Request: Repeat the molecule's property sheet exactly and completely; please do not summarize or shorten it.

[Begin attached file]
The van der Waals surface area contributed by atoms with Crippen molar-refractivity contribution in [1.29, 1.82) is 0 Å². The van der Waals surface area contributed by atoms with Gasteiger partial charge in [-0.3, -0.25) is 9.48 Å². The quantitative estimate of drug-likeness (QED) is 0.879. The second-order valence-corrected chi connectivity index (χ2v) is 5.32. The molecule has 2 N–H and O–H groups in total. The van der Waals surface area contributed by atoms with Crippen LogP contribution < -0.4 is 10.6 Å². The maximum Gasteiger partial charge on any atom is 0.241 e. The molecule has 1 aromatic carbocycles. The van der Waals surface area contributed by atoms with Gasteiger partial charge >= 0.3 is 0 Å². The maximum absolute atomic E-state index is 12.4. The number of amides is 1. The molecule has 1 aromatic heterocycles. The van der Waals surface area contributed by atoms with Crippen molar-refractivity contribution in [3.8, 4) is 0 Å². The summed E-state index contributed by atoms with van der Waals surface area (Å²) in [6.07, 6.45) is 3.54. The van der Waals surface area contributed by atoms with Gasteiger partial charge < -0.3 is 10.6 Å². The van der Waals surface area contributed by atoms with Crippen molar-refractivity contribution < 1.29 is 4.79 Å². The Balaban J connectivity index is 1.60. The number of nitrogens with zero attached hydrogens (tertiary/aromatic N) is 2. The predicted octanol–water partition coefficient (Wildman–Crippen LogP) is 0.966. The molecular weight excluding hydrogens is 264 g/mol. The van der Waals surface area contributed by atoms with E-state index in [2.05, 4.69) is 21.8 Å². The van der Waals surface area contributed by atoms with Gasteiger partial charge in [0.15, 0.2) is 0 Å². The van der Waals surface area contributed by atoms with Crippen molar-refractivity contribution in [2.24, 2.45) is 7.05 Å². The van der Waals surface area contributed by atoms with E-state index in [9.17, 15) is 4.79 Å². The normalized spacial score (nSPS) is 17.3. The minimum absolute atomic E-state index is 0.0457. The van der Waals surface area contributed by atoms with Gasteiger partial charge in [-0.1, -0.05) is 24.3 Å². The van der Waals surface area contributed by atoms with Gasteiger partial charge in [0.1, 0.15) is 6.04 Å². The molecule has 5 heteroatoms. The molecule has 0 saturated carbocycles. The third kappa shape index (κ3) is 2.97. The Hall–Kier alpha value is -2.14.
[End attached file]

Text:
The van der Waals surface area contributed by atoms with Crippen molar-refractivity contribution in [1.29, 1.82) is 0 Å². The van der Waals surface area contributed by atoms with Gasteiger partial charge in [-0.3, -0.25) is 9.48 Å². The quantitative estimate of drug-likeness (QED) is 0.879. The second-order valence-corrected chi connectivity index (χ2v) is 5.32. The molecule has 2 N–H and O–H groups in total. The van der Waals surface area contributed by atoms with Crippen LogP contribution < -0.4 is 10.6 Å². The maximum Gasteiger partial charge on any atom is 0.241 e. The molecule has 1 aromatic carbocycles. The van der Waals surface area contributed by atoms with Gasteiger partial charge >= 0.3 is 0 Å². The maximum absolute atomic E-state index is 12.4. The number of amides is 1. The molecule has 1 aromatic heterocycles. The van der Waals surface area contributed by atoms with Crippen molar-refractivity contribution in [3.8, 4) is 0 Å². The summed E-state index contributed by atoms with van der Waals surface area (Å²) in [6.07, 6.45) is 3.54. The van der Waals surface area contributed by atoms with Gasteiger partial charge < -0.3 is 10.6 Å². The van der Waals surface area contributed by atoms with Crippen molar-refractivity contribution < 1.29 is 4.79 Å². The Balaban J connectivity index is 1.60. The number of nitrogens with zero attached hydrogens (tertiary/aromatic N) is 2. The predicted octanol–water partition coefficient (Wildman–Crippen LogP) is 0.966. The molecular weight excluding hydrogens is 264 g/mol. The van der Waals surface area contributed by atoms with E-state index in [2.05, 4.69) is 21.8 Å². The van der Waals surface area contributed by atoms with Gasteiger partial charge in [0.15, 0.2) is 0 Å². The van der Waals surface area contributed by atoms with Crippen molar-refractivity contribution in [2.24, 2.45) is 7.05 Å². The van der Waals surface area contributed by atoms with E-state index in [9.17, 15) is 4.79 Å². The normalized spacial score (nSPS) is 17.3. The minimum absolute atomic E-state index is 0.0457. The van der Waals surface area contributed by atoms with Gasteiger partial charge in [-0.1, -0.05) is 24.3 Å². The van der Waals surface area contributed by atoms with Gasteiger partial charge in [0.1, 0.15) is 6.04 Å². The molecule has 5 heteroatoms. The molecule has 0 saturated carbocycles. The third kappa shape index (κ3) is 2.97. The Hall–Kier alpha value is -2.14.